INFERTILITY
Obesity May Affect Fertility in Young Womene
KID'S HEALTH
Exercise in Adolescence May Cut Risk of Deadly Brain Tumor
Babies Who Eat Fish Lower Eczema Risk
Health Tip: Back Pain in Children
MEN'S HEALTH
More Vitamin C May Mean Less Chance of Gout
Lots of Sex May Prevent Erectile Dysfunction
Soy Linked to Low Sperm Count
MENTAL HEALTH
Vitamin C Protects Some Elderly Men From Bone Loss
Fear Response May Stem From Protein in Brain
Shop 'Til You Drop: You May Feel Better
PAIN
'Cell Phone Elbow' -- A New Ill for the Wired Age
Acupuncture, Real or Fake, Eases Back Pain
Are We Exercising Pain Away? Not So Much.
PHYSICAL THERAPY
PREGNANCY
Woman in America Are Delaying Motherhood, Study Says
Acupuncture May Ease Depression During Pregnancy
Before Conceiving, Take Folic Acid for One Full Year
SENIORS
Healthy Diet Could Cut Alzheimer's Disease Risk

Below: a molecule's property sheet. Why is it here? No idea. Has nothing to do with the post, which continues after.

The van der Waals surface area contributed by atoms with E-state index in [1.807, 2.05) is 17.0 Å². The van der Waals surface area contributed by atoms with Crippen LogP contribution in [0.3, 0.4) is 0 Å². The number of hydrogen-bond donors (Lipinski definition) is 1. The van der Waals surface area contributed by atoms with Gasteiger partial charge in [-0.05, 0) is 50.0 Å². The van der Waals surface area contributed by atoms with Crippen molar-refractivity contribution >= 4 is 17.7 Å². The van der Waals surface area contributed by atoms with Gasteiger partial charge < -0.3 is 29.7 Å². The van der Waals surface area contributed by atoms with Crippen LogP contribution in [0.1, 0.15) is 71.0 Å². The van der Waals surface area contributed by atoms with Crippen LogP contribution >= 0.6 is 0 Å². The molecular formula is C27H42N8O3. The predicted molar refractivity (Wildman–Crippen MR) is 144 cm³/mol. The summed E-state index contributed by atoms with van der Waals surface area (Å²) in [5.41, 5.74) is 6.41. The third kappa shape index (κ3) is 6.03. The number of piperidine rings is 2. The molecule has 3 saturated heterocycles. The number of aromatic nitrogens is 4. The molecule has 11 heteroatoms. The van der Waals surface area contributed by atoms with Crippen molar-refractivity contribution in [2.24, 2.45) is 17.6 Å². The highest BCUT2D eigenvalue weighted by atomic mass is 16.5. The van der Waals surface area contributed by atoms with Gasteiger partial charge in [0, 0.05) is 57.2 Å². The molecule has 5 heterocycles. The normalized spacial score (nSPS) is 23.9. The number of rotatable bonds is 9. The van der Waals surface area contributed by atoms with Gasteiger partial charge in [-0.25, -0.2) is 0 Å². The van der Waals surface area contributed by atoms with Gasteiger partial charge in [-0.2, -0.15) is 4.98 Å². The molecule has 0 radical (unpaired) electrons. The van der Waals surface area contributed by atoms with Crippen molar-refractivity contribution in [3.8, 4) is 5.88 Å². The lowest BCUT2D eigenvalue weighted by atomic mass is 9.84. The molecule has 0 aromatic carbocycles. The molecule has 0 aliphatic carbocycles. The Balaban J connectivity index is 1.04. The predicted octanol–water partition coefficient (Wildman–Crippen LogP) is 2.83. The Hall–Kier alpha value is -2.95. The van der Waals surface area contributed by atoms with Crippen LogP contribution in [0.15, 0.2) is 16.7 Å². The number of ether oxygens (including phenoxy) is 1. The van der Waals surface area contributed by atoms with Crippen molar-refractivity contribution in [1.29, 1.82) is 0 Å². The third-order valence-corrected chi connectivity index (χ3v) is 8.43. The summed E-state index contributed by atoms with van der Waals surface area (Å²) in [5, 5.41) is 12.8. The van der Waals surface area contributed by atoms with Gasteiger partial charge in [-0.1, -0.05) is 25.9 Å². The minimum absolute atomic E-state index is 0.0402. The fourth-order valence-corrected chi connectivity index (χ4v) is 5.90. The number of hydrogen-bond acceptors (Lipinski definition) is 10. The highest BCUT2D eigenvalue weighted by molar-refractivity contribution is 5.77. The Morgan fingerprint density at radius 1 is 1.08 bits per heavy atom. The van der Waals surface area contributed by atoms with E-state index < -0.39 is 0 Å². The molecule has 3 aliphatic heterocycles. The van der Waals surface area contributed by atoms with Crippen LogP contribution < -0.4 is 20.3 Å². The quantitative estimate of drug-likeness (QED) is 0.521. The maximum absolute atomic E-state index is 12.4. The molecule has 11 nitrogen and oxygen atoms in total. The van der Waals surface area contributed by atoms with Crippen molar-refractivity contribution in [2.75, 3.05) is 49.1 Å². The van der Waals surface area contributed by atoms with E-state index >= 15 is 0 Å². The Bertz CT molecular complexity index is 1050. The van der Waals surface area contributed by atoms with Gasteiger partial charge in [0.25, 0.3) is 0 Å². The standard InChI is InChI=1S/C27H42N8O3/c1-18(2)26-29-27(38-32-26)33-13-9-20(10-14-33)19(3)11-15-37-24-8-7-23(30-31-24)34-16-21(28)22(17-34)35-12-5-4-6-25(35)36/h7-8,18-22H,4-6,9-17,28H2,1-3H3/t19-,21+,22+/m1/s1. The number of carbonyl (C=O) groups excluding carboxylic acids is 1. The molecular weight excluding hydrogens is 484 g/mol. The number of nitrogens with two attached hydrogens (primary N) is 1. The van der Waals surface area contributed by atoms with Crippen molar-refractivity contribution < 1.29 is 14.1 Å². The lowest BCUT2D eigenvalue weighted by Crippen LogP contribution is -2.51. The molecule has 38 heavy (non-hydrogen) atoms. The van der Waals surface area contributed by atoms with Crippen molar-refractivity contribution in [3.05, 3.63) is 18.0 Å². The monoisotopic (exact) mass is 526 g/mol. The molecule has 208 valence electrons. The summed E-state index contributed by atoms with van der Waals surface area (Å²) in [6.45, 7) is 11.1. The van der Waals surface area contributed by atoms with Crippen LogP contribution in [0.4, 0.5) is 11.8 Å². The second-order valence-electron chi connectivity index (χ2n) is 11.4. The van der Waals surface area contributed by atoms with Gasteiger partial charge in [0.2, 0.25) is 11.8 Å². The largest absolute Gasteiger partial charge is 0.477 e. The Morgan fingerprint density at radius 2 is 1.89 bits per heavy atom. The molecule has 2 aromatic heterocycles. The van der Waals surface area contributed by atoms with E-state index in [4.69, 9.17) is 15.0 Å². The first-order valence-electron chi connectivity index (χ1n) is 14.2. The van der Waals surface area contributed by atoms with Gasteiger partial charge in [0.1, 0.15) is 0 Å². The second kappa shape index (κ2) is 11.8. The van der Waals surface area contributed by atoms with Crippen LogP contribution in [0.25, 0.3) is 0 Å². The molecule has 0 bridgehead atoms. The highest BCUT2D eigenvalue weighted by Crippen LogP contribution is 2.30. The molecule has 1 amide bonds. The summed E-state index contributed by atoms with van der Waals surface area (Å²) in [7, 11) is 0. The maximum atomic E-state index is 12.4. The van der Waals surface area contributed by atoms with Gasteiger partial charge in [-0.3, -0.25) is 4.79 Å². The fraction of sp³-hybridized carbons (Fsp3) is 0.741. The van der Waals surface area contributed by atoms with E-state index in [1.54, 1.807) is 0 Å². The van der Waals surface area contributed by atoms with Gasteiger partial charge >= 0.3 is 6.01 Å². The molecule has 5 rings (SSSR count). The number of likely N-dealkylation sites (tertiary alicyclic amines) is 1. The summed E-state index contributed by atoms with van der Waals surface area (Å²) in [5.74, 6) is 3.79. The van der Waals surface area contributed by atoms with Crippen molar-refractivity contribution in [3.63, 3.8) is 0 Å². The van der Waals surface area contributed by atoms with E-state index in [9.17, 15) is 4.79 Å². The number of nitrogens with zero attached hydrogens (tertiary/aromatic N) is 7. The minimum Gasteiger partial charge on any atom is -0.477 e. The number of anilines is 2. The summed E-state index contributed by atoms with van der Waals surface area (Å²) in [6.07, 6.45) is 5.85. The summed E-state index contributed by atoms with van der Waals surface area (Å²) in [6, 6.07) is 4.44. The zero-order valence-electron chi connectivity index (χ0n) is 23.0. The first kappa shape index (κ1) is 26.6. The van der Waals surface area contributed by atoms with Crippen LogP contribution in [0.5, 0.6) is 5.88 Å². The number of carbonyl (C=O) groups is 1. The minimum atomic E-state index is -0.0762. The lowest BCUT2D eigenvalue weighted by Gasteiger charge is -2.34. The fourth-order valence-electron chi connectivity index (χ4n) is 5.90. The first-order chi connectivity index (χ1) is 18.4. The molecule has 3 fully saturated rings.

Daily dose of beet juice promotes brain health in older adults
Martial Arts Training May Save Seniors' Hips
SEXUAL HEALTH
SLEEP DISORDERS
Daylight Savings: Not a Bright Time for All
Sleeping Could Help Women Lose The Baby Fat
Meditation May Help Put Primary Insomnia to Bed
WOMEN'S HEALTH
Supportive Weigh-In Program Keeps Pounds Off
Whole Grains, Bran May Fight Hypertension in Men
Acupuncture May Help Relieve Polycystic Ovary Syndrome
Add your Article

An Apple a Day May Help Keep Heart Disease Away

Women who ate dried apples every day for a year lowered their total cholesterol by 14 percent and their levels of "bad" LDL cholesterol by 23 percent.